At this point I have 68 miles on the odo and am able to offer a bit of feedback now as to how it drives, handles, feels, smells, etc. I feel very confident in the cooling system right now – running at 210 in 95 degree heat, while flogging it on the back roads at speed is pretty remarkable to me with this monster motor lurking over my shoulder. Actually seeing it cool down during stops and idling is something I am not used to. The Z06, if I were ballsy enough to take it out in this weather, would idle in traffic at 235+ and throw a fit. It does not like idling in traffic at all even in cool temps.

The handling as it is, is very nice. The manual steering is very precise and it gives so much feedback – love it. There is a bit of body roll, and the bump steer (as I’ve mentioned previously) still needs to be tweaked, but it’s not so bad – it just keeps you alert.  At 120 the car gets a bit jittery. It certainly is not a Corvette at this point at speed. Once the bump steer is corrected that should greatly alleviate some of the high speed jitters and I will report back. I also plan on stiffening up the spring rates, lifting the rear end a bit more, and possibly getting stiffer shocks. The GTM as it is, rides very smooth. While that is nice for most, I like the jarring ‘feel the road with your ass’ sensation that a race-prepped suspension gives. I want (need) to figure out how to implement sway bars. For the casual driver, and especially for the driver who is not used to high-performance vehicles, the handing ‘out of the box’ will be awe inspiring. It really is incredible and only needs some slight fine-tuning for those that want/demand a bit more.

Comfort is a surprising point of review. While the interior of the car on a 95 day with no AC (I have a leak somewhere so I haven’t had it charged yet – winter project) can be warm, the GTM is not excessively hot. I was never much of an AC user anyways – I always prefer open windows. The Dynamat and heat barrier I applied to all of the panels separating the cabin from the engine bay do a great job. The engine cover, which is inches from the motor, gets warm, but not hot or uncomfortable. The tunnel does not get hot, either. Being 5′10, 245, getting into the GTM can be a tight fit, but the seat fits me well, its comfortable, and I like how ergonomic everything is.  Wind barely travels into the cabin of the car at speed. Due to the insanely angled windshield I have never wanted or even thought about needing sun visors. Another aspect of the GTM’s comfort – noise levels – can be taken as a pro or con. This thing is loud, even with all the sound proofing. In 1st through 4th Godzilla lets me know what it is up to back there. 5th gear, though, is pretty quiet and at cruising, I can listen to the radio without blasting it.  Conversation can be had. One very positive aspect of the noise levels, though, is that road noise is very minimal. You can hear gaps in pavement and road noise a bit louder than you can in a production car (then again, I am on slicks, which are loud to begin with), but I do not hear rocks and dirt ticking off of the wheel wells or underside of the car. You hear things that you need to hear, and there really isn’t anything that annoys me at this point.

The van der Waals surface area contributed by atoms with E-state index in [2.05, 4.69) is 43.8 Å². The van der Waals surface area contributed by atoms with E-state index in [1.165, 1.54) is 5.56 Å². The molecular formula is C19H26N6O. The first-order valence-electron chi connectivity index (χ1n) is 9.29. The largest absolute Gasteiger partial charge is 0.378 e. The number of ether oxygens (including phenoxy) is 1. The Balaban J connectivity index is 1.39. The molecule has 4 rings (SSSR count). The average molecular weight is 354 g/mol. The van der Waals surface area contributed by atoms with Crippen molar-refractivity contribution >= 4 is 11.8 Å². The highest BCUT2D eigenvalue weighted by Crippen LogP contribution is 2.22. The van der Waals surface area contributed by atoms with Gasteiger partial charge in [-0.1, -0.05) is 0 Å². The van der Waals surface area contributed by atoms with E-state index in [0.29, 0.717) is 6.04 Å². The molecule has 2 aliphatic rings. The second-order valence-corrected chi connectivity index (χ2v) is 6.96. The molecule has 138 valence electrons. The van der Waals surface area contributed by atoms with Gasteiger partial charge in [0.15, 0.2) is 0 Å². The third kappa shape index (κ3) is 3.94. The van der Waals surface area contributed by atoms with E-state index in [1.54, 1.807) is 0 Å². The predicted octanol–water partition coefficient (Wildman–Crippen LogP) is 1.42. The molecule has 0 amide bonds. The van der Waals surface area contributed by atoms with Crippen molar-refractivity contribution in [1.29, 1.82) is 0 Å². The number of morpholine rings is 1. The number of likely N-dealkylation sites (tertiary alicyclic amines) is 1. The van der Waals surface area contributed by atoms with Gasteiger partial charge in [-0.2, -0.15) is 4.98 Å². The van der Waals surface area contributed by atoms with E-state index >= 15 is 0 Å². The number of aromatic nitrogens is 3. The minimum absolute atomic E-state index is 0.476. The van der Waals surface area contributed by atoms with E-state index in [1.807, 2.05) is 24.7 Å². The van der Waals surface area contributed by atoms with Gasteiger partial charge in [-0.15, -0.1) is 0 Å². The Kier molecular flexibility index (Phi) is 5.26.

The interior smells good. Not joking, one thing I was worried about was smelling oil, gas, and other ‘industrial’ odors from the engine sitting right behind me. I run the fuel tank vent hosing to the back of the car, and I have air filters on the trans oil overflow tank and on the engine itself. I can look in my rear view and see steam billowing out of the air filter mounted on the oil fill cap on the motor, but I never smell that stuff.

If you drive past the tennis courts while the high school girl’s team is practicing returning volley shots, they will all simultaneously turn and look at you and you will see tennis balls fly past them into the fencing.